U.S. regulators directed five of the country’s biggest banks, including Bank of America and Goldman Sachs, to develop plans for staving off collapse if they faced serious problems, emphasizing that the banks could not count on government help.
The two-year-old program, which has been largely secret until now, is in addition to the “living wills” the banks crafted to help regulators dismantle them if they actually do fail. It shows how hard regulators are working to ensure that banks have plans for worst-case scenarios and can act rationally in times of distress.
Officials like Lehman Brothers former Chief Executive Dick Fuld have been criticized for having been too hesitant to take bold steps to solve their banks’ problems during the financial crisis.
According to documents obtained by Reuters, the Federal ReserveÂ and the U.S. Office of the Comptroller of the Currency first directed five banks – which also include Citigroup, Morgan Stanley and JPMorgan Chase – to come up with these “recovery plans” in May 2010.
They told banks to consider drastic efforts to prevent failure in times of distress, including selling off businesses, finding other funding sources if regular borrowing markets shut them out, and reducing risk. The plans must be feasible to execute within three to six months, and banks were to “make no assumption of extraordinary support from the public sector,” according to the documents.
Spokespeople for the five banks declined to comment. The Federal Reserve also declined to comment.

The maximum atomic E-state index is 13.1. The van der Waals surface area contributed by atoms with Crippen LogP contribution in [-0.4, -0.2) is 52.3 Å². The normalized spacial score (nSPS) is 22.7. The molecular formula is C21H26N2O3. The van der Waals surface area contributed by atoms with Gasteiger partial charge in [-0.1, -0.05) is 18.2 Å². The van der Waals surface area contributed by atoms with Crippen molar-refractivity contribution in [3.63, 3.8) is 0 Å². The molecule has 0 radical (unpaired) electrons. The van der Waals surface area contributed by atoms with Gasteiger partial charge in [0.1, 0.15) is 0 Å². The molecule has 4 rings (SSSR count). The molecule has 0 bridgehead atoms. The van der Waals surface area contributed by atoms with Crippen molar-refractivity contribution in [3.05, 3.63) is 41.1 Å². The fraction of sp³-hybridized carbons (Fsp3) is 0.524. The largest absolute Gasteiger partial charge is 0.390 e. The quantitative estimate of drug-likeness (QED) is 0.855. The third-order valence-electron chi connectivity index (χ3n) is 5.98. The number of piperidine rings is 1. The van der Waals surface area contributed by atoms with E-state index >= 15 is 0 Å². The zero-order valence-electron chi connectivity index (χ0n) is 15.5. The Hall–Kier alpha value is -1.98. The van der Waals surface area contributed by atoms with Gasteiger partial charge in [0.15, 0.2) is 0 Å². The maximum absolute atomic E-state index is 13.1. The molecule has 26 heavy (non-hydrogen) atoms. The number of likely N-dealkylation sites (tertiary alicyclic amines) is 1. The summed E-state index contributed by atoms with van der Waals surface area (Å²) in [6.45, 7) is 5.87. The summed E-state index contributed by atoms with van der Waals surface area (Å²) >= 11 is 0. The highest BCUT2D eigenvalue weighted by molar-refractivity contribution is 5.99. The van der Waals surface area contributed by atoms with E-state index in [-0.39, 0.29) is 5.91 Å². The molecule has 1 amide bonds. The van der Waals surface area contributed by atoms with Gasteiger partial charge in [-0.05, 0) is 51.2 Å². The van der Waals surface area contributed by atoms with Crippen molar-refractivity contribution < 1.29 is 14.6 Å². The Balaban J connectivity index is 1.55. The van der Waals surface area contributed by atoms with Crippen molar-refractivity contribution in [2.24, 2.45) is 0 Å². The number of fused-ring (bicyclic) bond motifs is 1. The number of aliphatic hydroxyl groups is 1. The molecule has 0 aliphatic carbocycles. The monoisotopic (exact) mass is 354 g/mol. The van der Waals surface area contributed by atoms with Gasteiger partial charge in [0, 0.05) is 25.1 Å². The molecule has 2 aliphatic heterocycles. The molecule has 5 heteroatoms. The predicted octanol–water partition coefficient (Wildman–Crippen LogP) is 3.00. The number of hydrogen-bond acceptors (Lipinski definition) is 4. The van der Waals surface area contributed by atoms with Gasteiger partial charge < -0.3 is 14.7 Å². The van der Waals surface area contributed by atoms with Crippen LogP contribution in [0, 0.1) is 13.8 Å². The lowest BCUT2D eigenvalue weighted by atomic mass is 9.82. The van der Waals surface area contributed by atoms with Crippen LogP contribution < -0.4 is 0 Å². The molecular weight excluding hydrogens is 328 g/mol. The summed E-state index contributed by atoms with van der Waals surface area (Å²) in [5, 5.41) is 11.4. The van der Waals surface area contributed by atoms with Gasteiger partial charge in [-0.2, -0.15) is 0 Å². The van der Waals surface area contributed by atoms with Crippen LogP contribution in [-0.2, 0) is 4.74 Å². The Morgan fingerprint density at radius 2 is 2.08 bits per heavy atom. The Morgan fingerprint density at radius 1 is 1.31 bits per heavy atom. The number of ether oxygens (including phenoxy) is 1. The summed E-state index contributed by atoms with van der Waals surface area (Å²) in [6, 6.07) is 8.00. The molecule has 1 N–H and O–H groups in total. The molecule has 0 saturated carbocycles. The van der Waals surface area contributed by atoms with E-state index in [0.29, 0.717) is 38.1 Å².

The recovery plans are being used as part of regulators’ ongoing supervisory process. In Britain, recovery and resolution plans have both been part of the living will requirements for large banks.
Mike Brosnan, senior deputy comptroller for large banks at the OCC, said the regulator continuously evaluates contingency planning at the banks and savings associations it supervises.
“Recovery plans required of the largest banks are helpful in ensuring banks and regulators are prepared to manage periods of severe financial distress or instability affecting the banking sector,” he said.
This summer, nine global banks submitted living wills to the Fed and Federal Deposit Insurance Corp, and regulators released the public portion of the documents.
The recovery plans requested in 2010, meanwhile, have received little publicity. The names of the banks required to submit them have not been previously disclosed, and Reuters obtained them only through a Freedom of Information Act request.
The Fed supplied Reuters with the letters requesting plans from banks, but not the banks’ actual plans because they were deemed confidential supervisory information. The regulator said it was withholding 5,100 pages of information.
Recovery plans have been mentioned in public before, but only in passing. In testimony to Congress in July 2010, Fed Governor Daniel Tarullo said the “largest internationally active U.S. banking organizations” were working on recovery plans. The initiative stemmed from work led by the Financial Stability Board, a body that coordinates the work of international financial regulators, he said.
In a presentation in March, JPMorgan Chase said it had a recovery plan in place and said it was ordered by regulators. The presentation was organized by Harvard Law School and was closed to the media at the time, but is available online.